Being afraid of dentists is one of the most common phobias among adults – and that can quickly get passed on to children. However, many children find their way to dental phobia when their parents are OK with the dentist. After all, it is a strange thing to have a gloved hand and sharp tools in your mouth; it doesn’t feel natural – but it is important.
So, if you have a child who experiences a little or a lot of dental anxiety, here are some things that you can do to help.
Do you send your little one off to brush their teeth and do a quick check at the end? It can be a good idea to change that for a while. Let your child see your full dental routine that includes flossing, mouth washing, tongue scrubbing, and more. This more vigorous type of cleaning isn’t just good for their teeth, but it’s going to be that they’re used to having more than just a toothbrush in there.
Watch Dental ASMR
Yes, ASMR is everywhere right now – but one of the best things is that they do role-playing. Spend some time to find a dental ASMR role play, watch it, and make sure it is a gentle one. Watching it with your child and following along with the instructions.
For those who don’t like the quiet nature of ASMR, get yourself a dental playset and roleplay with your child. You pretend to be the dentist and then let them do it. Not only is it fun, but it will get them used to the strange feeling of having their teeth counted and looked at with a mirror.
Meet and Greet
Before a first appointment, ask the dental office if you can visit with your child. It means that they will not be overwhelmed with the smells, people, and the general feel of the dentist’s office. And if possible, ask if they can meet the dentist who would be doing their check-ups.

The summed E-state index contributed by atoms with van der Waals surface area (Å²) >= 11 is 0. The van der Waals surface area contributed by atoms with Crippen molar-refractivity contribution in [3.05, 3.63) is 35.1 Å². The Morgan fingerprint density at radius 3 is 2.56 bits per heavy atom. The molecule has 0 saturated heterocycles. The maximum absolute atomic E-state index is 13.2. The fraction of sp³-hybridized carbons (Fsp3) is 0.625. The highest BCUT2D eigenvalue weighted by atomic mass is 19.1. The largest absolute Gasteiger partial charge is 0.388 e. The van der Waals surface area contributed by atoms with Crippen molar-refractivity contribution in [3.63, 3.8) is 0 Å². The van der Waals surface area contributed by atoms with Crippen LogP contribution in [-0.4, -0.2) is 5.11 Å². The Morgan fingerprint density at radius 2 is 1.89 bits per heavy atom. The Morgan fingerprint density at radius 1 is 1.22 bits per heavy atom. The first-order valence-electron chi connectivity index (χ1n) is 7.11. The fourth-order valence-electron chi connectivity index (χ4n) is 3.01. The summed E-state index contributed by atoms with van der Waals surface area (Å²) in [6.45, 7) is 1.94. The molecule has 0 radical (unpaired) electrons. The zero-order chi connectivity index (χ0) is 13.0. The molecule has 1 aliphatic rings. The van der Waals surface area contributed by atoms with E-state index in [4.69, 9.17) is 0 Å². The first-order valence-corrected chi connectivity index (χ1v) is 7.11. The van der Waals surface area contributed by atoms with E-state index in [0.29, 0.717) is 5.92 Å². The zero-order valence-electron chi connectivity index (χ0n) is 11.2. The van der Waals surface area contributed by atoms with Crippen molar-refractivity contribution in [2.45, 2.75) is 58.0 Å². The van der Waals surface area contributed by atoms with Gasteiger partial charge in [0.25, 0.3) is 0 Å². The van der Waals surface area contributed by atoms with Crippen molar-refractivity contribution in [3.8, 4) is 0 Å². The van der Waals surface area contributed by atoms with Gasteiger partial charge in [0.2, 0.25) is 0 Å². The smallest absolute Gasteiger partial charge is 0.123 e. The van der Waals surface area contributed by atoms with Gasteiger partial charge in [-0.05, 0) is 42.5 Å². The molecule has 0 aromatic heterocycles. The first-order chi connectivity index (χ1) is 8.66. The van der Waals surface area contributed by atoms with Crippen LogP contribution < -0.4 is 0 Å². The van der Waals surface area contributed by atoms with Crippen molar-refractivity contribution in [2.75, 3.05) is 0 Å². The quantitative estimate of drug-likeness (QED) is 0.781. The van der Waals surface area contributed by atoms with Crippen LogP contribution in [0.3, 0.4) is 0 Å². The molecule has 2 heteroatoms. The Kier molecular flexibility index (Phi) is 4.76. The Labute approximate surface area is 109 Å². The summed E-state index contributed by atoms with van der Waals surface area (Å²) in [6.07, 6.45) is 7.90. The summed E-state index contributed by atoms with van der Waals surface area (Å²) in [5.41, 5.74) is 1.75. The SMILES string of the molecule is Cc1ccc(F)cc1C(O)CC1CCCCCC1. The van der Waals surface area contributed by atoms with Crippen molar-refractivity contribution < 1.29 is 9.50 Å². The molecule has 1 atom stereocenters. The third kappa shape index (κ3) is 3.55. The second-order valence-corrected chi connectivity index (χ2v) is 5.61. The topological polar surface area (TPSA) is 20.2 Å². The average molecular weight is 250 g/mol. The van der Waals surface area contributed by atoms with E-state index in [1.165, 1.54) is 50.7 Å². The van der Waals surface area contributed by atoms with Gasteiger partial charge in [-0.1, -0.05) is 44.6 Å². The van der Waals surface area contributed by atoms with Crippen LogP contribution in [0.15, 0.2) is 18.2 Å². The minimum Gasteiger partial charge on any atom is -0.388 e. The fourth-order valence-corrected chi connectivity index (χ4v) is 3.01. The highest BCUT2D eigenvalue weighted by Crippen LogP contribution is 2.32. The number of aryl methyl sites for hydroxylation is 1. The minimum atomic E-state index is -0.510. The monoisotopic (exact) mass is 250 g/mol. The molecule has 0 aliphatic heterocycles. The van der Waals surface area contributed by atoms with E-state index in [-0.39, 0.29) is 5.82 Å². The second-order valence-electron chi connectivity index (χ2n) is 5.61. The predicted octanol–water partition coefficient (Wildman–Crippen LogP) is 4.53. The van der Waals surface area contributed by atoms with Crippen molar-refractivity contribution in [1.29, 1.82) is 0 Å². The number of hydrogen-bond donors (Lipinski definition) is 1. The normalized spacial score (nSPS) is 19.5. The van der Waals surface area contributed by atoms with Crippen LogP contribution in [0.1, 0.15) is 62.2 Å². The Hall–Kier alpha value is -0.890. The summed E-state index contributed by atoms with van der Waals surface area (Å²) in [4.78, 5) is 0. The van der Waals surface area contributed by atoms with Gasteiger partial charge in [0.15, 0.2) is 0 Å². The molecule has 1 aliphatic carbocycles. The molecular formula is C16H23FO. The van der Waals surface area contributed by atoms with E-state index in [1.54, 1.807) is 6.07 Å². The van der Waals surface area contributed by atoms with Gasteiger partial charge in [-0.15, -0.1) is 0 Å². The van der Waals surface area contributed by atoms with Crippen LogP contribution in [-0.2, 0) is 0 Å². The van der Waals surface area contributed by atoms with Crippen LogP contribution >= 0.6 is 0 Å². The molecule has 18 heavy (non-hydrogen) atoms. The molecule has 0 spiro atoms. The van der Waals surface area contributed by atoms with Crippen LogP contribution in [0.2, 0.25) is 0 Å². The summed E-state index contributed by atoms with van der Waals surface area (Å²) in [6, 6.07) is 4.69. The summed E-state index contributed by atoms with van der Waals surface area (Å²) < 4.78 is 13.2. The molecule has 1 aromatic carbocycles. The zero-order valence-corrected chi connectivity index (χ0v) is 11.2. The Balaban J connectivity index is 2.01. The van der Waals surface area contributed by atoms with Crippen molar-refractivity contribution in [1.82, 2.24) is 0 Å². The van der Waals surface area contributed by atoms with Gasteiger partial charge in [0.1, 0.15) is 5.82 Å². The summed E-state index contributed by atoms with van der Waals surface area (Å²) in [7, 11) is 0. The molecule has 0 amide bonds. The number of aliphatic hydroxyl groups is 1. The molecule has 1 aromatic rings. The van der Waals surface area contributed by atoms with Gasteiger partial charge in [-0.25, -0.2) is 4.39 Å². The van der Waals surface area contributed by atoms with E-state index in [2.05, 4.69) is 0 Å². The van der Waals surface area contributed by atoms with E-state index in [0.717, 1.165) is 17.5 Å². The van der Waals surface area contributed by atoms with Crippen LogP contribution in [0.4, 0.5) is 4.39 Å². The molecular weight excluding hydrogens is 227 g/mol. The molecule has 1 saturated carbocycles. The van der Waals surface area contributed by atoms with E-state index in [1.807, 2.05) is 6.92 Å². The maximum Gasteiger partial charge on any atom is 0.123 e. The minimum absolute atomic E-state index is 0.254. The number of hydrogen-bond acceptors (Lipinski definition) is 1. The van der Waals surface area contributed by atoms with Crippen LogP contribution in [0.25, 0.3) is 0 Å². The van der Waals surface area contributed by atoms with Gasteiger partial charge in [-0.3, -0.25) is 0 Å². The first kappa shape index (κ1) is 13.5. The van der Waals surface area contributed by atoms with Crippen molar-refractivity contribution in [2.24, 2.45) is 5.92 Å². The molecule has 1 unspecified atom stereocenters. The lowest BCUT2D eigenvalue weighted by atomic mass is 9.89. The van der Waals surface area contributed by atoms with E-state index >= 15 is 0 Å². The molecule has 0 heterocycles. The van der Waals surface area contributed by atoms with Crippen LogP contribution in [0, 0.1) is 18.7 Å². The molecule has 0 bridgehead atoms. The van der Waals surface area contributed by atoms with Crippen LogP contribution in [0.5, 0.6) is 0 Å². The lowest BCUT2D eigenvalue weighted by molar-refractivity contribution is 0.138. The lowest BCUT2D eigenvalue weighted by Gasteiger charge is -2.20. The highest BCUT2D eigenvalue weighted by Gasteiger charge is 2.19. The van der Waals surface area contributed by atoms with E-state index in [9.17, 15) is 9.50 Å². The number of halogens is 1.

Not all dentist’s offices will be open to meet and greet, so make sure that you explain that your child has some dental anxiety, and they might accommodate.
For some children, it isn’t just worrying about the unknown; there are sensory issues that mean it is much more difficult for them to have a regular check-up. You can discuss these with your dentist and make them aware of the issues specific to your child.
Many parents and guardians get upset and stressed when their child is ‘acting out,’ but in the middle of a dental appointment, this can make the child even more upset and make the routine check-up more of an ordeal.
So, work on being relaxed and understanding – and avoid getting stressed and working up yourself. Your words matter greatly in all circumstances, but in these ones, perhaps even more so, learn how to say the right thing: Parents, Your Words Matter.
Dental check-ups are a must for everyone, and prevention is certainly better than cure for dental care.